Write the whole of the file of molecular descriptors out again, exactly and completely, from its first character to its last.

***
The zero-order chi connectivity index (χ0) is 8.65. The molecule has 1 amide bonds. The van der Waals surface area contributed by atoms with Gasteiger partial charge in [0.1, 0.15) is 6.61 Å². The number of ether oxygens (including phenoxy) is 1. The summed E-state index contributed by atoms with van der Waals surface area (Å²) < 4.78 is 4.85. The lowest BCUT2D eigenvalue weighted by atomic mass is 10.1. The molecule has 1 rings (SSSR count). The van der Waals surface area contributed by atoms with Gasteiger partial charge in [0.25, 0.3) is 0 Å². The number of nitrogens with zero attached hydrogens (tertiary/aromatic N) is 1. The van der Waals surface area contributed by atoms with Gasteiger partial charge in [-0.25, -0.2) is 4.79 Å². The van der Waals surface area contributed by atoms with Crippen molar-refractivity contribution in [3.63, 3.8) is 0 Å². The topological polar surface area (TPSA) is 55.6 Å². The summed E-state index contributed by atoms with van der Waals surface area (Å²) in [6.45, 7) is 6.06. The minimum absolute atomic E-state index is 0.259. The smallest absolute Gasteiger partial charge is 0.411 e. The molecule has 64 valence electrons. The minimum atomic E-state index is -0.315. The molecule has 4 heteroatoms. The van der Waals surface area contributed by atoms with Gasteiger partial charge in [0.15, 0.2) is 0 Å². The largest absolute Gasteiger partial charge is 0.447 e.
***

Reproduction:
The zero-order chi connectivity index (χ0) is 8.65. The molecule has 1 amide bonds. The van der Waals surface area contributed by atoms with Gasteiger partial charge in [0.1, 0.15) is 6.61 Å². The number of ether oxygens (including phenoxy) is 1. The summed E-state index contributed by atoms with van der Waals surface area (Å²) < 4.78 is 4.85. The lowest BCUT2D eigenvalue weighted by atomic mass is 10.1. The molecule has 1 rings (SSSR count). The van der Waals surface area contributed by atoms with Gasteiger partial charge in [0.25, 0.3) is 0 Å². The number of nitrogens with zero attached hydrogens (tertiary/aromatic N) is 1. The van der Waals surface area contributed by atoms with Gasteiger partial charge in [-0.25, -0.2) is 4.79 Å². The van der Waals surface area contributed by atoms with Crippen molar-refractivity contribution in [3.63, 3.8) is 0 Å². The topological polar surface area (TPSA) is 55.6 Å². The summed E-state index contributed by atoms with van der Waals surface area (Å²) in [6.45, 7) is 6.06. The minimum absolute atomic E-state index is 0.259. The smallest absolute Gasteiger partial charge is 0.411 e. The molecule has 64 valence electrons. The minimum atomic E-state index is -0.315. The molecule has 4 heteroatoms. The van der Waals surface area contributed by atoms with Gasteiger partial charge in [0.15, 0.2) is 0 Å². The largest absolute Gasteiger partial charge is 0.447 e.